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Students value scholarships at UWRF

November 4, 2011

UW-River Falls celebrates students’ achievements and donors’ generosity with the annual UWRF Foundation Scholarship Recognition Event. This year’s event took place on Sunday, Oct. 30.

“What a fine group of students we have with us tonight,” guest speaker, scholarship donor and UWRF alumna Shirley J. Christenson said as part of her planned speech at the event. “Our nation’s future is in great hands.”

Christenson went on to say that she relied on scholarships when she studied at UWRF years ago. As a first generation college student and the fifth of six children, she said that scholarships were a necessary and vital part to her college experience.

“I am so blessed due to others touching my life, contributing to my current comfortable lifestyle,” Christenson said. “With a steady income, I felt it was my turn to give back, to say thank you.”

Christenson gave her first $100 scholarship in 1961 and has continued to supply scholarships to students up to this day. “Currently, the scholarship is a little bit larger than that first year,” Christenson said in her speech.

Student speaker and recipient of the Robert B. Bailey III Memorial Scholarship, Grace Adofoli echoed many of Christenson’s sentiments. “If I receive now, I can be able to give back later.” Adofoli said. “It’s really seeing the affect of giving back and really being able to contribute to other students just like you.”

In her speech at the Scholarship Recognition Event, Adofoli said that her story was similar to many others on the UWRF campus. “[I am a] first generation college student, coming from modest means, [and have] a passion for learning, and a desire to better one’s self,” Adofoli said.

To wrap up her speech, Adofoli talked about one of her dreams. “My dream is that every student admitted onto the UWRF campus will have enough support to ease their financial disparities in order for them to venture into their destinies,” Adofoli said.

Adofoli encourages those who haven’t been chasing scholarships to jump into the fray. “Everybody is on it.” Adofoli said. “Everyone is trying to get this money so you kind of have to be aggressive.” She advises students to do their research ahead of time. “Most of them are due in January,” Adofoli said. “So I spend almost the whole winter break doing that.”

Chris Mueller, the executive director of University Advancement and president of the UWRF Foundation, stressed the importance of scholarships to today’s students. “In this day and time, scholarships are becoming more and more critical to students,” Mueller said.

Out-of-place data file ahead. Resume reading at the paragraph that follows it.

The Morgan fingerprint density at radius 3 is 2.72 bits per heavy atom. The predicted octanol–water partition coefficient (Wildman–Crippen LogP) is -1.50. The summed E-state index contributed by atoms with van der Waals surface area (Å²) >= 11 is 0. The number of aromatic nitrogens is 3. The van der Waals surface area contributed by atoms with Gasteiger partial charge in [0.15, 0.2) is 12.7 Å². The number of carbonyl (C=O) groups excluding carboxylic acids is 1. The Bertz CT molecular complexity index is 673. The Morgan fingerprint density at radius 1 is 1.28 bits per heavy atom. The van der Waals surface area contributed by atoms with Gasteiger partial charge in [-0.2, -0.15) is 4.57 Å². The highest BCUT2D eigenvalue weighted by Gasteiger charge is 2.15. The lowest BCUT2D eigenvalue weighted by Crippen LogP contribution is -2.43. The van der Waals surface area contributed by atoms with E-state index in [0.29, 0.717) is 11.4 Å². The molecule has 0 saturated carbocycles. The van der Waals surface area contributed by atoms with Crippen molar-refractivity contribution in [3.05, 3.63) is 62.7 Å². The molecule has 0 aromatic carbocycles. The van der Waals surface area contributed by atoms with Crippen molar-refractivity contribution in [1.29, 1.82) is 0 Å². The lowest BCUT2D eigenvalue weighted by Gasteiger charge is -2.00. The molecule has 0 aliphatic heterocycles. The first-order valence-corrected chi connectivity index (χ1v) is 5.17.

Access and affordability are some of the key values of UWRF, according to Mueller. “Providing scholarships allows us to make the University as accessible and affordable as we can,” Mueller said.

When a donor gives a gift to the University, they are treating the University like they’re family, according to Mueller. “In some ways the donors treat the student recipients as almost an extension of their family,” Mueller said. “There are stories about donors who have taken in their scholarship recipients and almost treated them like their family.” Mueller said that he thought this was heartwarming.

Also a first generation college student, Mueller received scholarships in his time at school. “Having an event like [the Scholarship Recognition Event] really helps all of us focus on why we’re really here and why we do what we do,” said Mueller. Events like these also let donors know that their gifts are appreciated said Mueller. “It also provides an opportunity for those who are not donors to see the impact that these gifts have.”

Each Scholarship Recognition Event is a long time in the making according to Scholarship Coordinator Logan Spindler. “Planning starts about six months ahead of time,” Spindler said.

Spindler, Adofoli, and Mueller all said they agreed that students need to be applying for these scholarships, even if they think the competition is steep.

“I think in any given year, we’re going to have more students apply for scholarships than we probably have money for,” Mueller said. “But that doesn’t mean students shouldn’t apply. If they feel they’re deserving of a scholarship, go for it.”

Spindler noted that, “The surest way you’re not going to get a scholarship is by not applying.”